Lake Water Gold

Lake waters glistened like gold as I paddled slowly in the shallows. Unable to stand in my kayak, I grabbed the strap in my left hand and simply laid on the shutter as the kayak took its own path of least resistance (more than a thousand shots in amazing colors!!)

Specific Feedback Requested

How to edit for printing on paper or max metal without losing what little character there is in the black holes.

Technical Details

Pentax K-3, DA 35mm 2.8 Macro lens, 1/350 sec, f22, ISO 3200, high-speed burst

1 Like

Hi Deb – I have seen ripples like this a single time in Grand Teton National Park and they were so fascinating and beautiful. I am glad you found these, too! They are mesmerizing. I am wondering if you have an exposure without the intricate surface ripple in the upper left quadrant, or if you like the ripple because it gives a bit of texture. When I take photos like this, I like a lot of consistency across the frame so my eye was initially drawn to the surface ripples because they are different than everything else in the frame. I think they are a little distracting, make the composition feel a little unbalanced, and make it feel a little less abstract. I mention these ripples since this is a critique but I still think the photo works as presented.

In terms of the processing, I think you could go a little brighter with a bit more contrast. Since you asked about the darker spots, I think they look like they have enough detail to print well. Darkness adds interest in this photo so I don’t think it will be an issue for them to have less detail than the brighter areas. This could look really nice on a pearl or high gloss paper.

I think this is a wonderful image. I love the bright yellows against the dark greens and blues. I rarely take abstracts, but I like looking at them. I like the upper L corner. I think it adds interest, however, I guess true abstracts are pretty uniform in structure and can understand why Sarah mentioned that section in her critique. True abstract or not, I like it.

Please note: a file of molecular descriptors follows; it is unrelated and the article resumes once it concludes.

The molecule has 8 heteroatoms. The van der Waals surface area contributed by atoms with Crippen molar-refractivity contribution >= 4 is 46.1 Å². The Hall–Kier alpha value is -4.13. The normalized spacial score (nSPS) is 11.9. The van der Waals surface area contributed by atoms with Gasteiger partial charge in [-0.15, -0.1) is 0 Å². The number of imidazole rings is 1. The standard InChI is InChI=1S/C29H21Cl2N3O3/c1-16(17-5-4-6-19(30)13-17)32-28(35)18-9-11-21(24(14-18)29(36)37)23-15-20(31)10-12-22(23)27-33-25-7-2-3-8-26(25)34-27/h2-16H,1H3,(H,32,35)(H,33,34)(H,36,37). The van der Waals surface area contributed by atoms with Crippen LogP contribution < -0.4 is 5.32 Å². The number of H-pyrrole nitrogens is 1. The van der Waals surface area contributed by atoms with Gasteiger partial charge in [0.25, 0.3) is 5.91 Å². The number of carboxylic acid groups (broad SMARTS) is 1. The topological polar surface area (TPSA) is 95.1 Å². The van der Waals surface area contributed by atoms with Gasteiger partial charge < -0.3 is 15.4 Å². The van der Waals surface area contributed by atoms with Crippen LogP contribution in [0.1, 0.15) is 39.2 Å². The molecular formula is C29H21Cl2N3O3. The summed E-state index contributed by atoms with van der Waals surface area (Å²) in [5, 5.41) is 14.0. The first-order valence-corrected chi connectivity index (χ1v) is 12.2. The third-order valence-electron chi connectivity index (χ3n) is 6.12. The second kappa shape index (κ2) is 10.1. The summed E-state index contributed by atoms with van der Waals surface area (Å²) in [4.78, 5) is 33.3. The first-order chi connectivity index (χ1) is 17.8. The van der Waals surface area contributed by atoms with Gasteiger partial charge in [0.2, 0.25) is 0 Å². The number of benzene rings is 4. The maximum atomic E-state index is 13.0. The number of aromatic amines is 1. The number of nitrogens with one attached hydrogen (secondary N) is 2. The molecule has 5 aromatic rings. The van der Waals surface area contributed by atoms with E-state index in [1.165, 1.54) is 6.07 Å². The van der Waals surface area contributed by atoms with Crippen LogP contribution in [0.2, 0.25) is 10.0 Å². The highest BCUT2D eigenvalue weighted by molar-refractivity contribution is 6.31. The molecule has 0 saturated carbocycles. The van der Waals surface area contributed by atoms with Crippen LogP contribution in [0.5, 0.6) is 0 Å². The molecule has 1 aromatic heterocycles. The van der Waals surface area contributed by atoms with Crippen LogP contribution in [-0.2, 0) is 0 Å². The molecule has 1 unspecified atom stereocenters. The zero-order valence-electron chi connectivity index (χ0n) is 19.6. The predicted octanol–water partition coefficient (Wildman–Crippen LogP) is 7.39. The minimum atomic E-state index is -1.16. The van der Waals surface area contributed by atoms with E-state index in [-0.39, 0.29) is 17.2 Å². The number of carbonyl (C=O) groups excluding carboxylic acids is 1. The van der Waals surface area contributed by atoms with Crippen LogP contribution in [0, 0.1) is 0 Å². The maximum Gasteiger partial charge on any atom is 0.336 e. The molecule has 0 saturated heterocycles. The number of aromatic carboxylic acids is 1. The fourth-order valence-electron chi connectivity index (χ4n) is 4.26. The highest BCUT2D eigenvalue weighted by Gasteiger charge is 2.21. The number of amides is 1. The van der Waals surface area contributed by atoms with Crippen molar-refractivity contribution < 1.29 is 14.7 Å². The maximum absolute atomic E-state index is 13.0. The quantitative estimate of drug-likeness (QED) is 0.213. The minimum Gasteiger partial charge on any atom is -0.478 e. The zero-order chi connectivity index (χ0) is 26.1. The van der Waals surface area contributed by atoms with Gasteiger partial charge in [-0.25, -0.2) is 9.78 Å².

Sarah - thank you for the detailed observations and suggestions. I’m going to go back to this image in Lightroom and reconsider what I see. While it’s true that I like the upper L corner, it does draw my attention away from the remainder of the image.

Thank you so much!

Gorgeous!! I think the ripples add some interest, but it would be great to see if you got some without them, as the remainder of the image is fascinating and truly abstract.

I think this would make a wonderful print, but the way to decide on the best tonal adjustments is with test prints, or a very good proof profile.

Thank you for the great feedback, Diane! I will definitely use proofs as my testing ground. Based on a number of comments, I’m also going to revisit the crop to see what it feels like when the ripples are removed.

Donna - you’re like me in that the ripples (and the ghostly face) drew my attention, and thus away from the remainder of this amazing place. I’m going to play with cropping a bit and see what happens. Thanks for your feedback!

Hi Deb,
I love the colors in this. For me, the ripples make the image, but like Sarah said, there is an imbalance. In addition, the little cartoon face is distracting, but easily cleaned up with some healing or content aware selecting.

I did a square crop and a flip, and found something that worked better for me in terms of balance. Not sure what you think, but this with just a tish of removal on that face would really make this shine (just remove one eye and the nose, and it seasons to be a face, I think).

Oh, Marylynne - yes, the face is the really distracting part (but also so amazing!!). Thank you for your time to do some testing on your end and suggest the healing. I would not have thought to ‘heal’ that part of the image, but I look forward to trying it. Given everyone’s feedback, I’m also going to look for other images in my library don’t include the ripples (took a 1000+ shots that day) and see what I can find. Thank you so much!